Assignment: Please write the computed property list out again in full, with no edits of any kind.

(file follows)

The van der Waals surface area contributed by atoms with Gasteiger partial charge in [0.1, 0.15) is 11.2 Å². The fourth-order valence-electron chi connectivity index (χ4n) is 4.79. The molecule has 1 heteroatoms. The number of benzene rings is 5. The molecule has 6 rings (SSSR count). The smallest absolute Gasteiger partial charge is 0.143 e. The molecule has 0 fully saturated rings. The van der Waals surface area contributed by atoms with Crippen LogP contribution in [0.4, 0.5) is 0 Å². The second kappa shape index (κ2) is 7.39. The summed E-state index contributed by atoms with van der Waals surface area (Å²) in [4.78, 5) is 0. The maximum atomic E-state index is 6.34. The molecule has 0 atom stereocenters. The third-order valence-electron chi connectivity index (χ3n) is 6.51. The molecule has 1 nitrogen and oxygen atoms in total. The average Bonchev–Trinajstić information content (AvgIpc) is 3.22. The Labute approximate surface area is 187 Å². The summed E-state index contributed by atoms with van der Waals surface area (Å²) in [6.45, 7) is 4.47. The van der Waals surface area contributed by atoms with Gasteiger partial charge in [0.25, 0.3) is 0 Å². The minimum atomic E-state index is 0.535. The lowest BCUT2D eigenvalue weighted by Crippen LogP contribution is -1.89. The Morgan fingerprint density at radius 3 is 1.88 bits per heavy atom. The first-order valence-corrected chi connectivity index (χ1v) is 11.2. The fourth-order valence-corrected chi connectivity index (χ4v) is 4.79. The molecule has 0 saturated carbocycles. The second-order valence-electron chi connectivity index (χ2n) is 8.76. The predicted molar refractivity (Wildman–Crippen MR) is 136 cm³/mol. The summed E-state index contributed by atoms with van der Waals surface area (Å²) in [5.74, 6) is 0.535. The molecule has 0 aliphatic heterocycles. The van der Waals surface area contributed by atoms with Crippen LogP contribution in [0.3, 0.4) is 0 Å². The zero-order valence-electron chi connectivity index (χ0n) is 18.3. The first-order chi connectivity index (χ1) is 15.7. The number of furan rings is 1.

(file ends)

The van der Waals surface area contributed by atoms with Gasteiger partial charge in [0.1, 0.15) is 11.2 Å². The fourth-order valence-electron chi connectivity index (χ4n) is 4.79. The molecule has 1 heteroatoms. The number of benzene rings is 5. The molecule has 6 rings (SSSR count). The smallest absolute Gasteiger partial charge is 0.143 e. The molecule has 0 fully saturated rings. The van der Waals surface area contributed by atoms with Crippen LogP contribution in [0.4, 0.5) is 0 Å². The second kappa shape index (κ2) is 7.39. The summed E-state index contributed by atoms with van der Waals surface area (Å²) in [4.78, 5) is 0. The maximum atomic E-state index is 6.34. The molecule has 0 atom stereocenters. The third-order valence-electron chi connectivity index (χ3n) is 6.51. The molecule has 1 nitrogen and oxygen atoms in total. The average Bonchev–Trinajstić information content (AvgIpc) is 3.22. The Labute approximate surface area is 187 Å². The summed E-state index contributed by atoms with van der Waals surface area (Å²) in [6.45, 7) is 4.47. The van der Waals surface area contributed by atoms with Gasteiger partial charge in [0.25, 0.3) is 0 Å². The minimum atomic E-state index is 0.535. The lowest BCUT2D eigenvalue weighted by Crippen LogP contribution is -1.89. The Morgan fingerprint density at radius 3 is 1.88 bits per heavy atom. The first-order valence-corrected chi connectivity index (χ1v) is 11.2. The fourth-order valence-corrected chi connectivity index (χ4v) is 4.79. The molecule has 0 saturated carbocycles. The second-order valence-electron chi connectivity index (χ2n) is 8.76. The predicted molar refractivity (Wildman–Crippen MR) is 136 cm³/mol. The summed E-state index contributed by atoms with van der Waals surface area (Å²) in [5.74, 6) is 0.535. The molecule has 0 aliphatic heterocycles. The van der Waals surface area contributed by atoms with Crippen LogP contribution in [0.3, 0.4) is 0 Å². The zero-order valence-electron chi connectivity index (χ0n) is 18.3. The first-order chi connectivity index (χ1) is 15.7. The number of furan rings is 1.